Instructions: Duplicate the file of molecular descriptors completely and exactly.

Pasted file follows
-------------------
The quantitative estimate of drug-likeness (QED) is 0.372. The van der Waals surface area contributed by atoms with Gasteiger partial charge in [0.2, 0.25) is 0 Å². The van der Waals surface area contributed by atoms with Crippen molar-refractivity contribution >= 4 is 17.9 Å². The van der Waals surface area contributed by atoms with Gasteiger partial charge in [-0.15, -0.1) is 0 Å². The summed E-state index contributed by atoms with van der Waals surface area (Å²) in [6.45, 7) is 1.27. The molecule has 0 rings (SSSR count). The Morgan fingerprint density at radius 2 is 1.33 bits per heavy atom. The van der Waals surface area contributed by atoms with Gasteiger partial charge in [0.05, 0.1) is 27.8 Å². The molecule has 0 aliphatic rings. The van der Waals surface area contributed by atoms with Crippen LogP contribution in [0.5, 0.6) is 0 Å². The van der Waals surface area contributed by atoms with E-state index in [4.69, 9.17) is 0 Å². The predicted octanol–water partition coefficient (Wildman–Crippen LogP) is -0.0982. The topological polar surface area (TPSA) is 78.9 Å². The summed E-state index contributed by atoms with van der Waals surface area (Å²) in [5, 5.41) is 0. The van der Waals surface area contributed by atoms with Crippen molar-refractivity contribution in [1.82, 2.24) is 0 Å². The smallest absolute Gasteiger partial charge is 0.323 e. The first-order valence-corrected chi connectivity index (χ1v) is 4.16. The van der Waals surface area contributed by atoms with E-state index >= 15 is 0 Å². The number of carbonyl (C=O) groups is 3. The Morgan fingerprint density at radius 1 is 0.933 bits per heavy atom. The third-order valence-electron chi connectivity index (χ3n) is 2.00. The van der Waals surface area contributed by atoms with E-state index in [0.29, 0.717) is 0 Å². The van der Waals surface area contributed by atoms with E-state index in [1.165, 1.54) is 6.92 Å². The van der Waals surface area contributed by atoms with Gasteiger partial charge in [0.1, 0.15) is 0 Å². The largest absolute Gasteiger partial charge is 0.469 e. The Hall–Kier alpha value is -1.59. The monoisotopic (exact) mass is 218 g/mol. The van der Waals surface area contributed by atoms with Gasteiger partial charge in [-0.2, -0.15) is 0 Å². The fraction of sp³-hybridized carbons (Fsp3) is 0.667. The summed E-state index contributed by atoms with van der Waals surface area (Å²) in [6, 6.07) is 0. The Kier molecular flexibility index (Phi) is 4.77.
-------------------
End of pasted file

The quantitative estimate of drug-likeness (QED) is 0.372. The van der Waals surface area contributed by atoms with Gasteiger partial charge in [0.2, 0.25) is 0 Å². The van der Waals surface area contributed by atoms with Crippen molar-refractivity contribution >= 4 is 17.9 Å². The van der Waals surface area contributed by atoms with Gasteiger partial charge in [-0.15, -0.1) is 0 Å². The summed E-state index contributed by atoms with van der Waals surface area (Å²) in [6.45, 7) is 1.27. The molecule has 0 rings (SSSR count). The Morgan fingerprint density at radius 2 is 1.33 bits per heavy atom. The van der Waals surface area contributed by atoms with Gasteiger partial charge in [0.05, 0.1) is 27.8 Å². The molecule has 0 aliphatic rings. The van der Waals surface area contributed by atoms with Crippen LogP contribution in [0.5, 0.6) is 0 Å². The van der Waals surface area contributed by atoms with E-state index in [4.69, 9.17) is 0 Å². The predicted octanol–water partition coefficient (Wildman–Crippen LogP) is -0.0982. The topological polar surface area (TPSA) is 78.9 Å². The summed E-state index contributed by atoms with van der Waals surface area (Å²) in [5, 5.41) is 0. The van der Waals surface area contributed by atoms with Crippen molar-refractivity contribution in [1.82, 2.24) is 0 Å². The smallest absolute Gasteiger partial charge is 0.323 e. The first-order valence-corrected chi connectivity index (χ1v) is 4.16. The van der Waals surface area contributed by atoms with E-state index >= 15 is 0 Å². The number of carbonyl (C=O) groups is 3. The Morgan fingerprint density at radius 1 is 0.933 bits per heavy atom. The third-order valence-electron chi connectivity index (χ3n) is 2.00. The van der Waals surface area contributed by atoms with E-state index in [0.29, 0.717) is 0 Å². The van der Waals surface area contributed by atoms with E-state index in [1.165, 1.54) is 6.92 Å². The van der Waals surface area contributed by atoms with Gasteiger partial charge in [0.1, 0.15) is 0 Å². The largest absolute Gasteiger partial charge is 0.469 e. The Hall–Kier alpha value is -1.59. The monoisotopic (exact) mass is 218 g/mol. The van der Waals surface area contributed by atoms with Gasteiger partial charge in [-0.2, -0.15) is 0 Å². The fraction of sp³-hybridized carbons (Fsp3) is 0.667. The summed E-state index contributed by atoms with van der Waals surface area (Å²) in [6, 6.07) is 0. The Kier molecular flexibility index (Phi) is 4.77.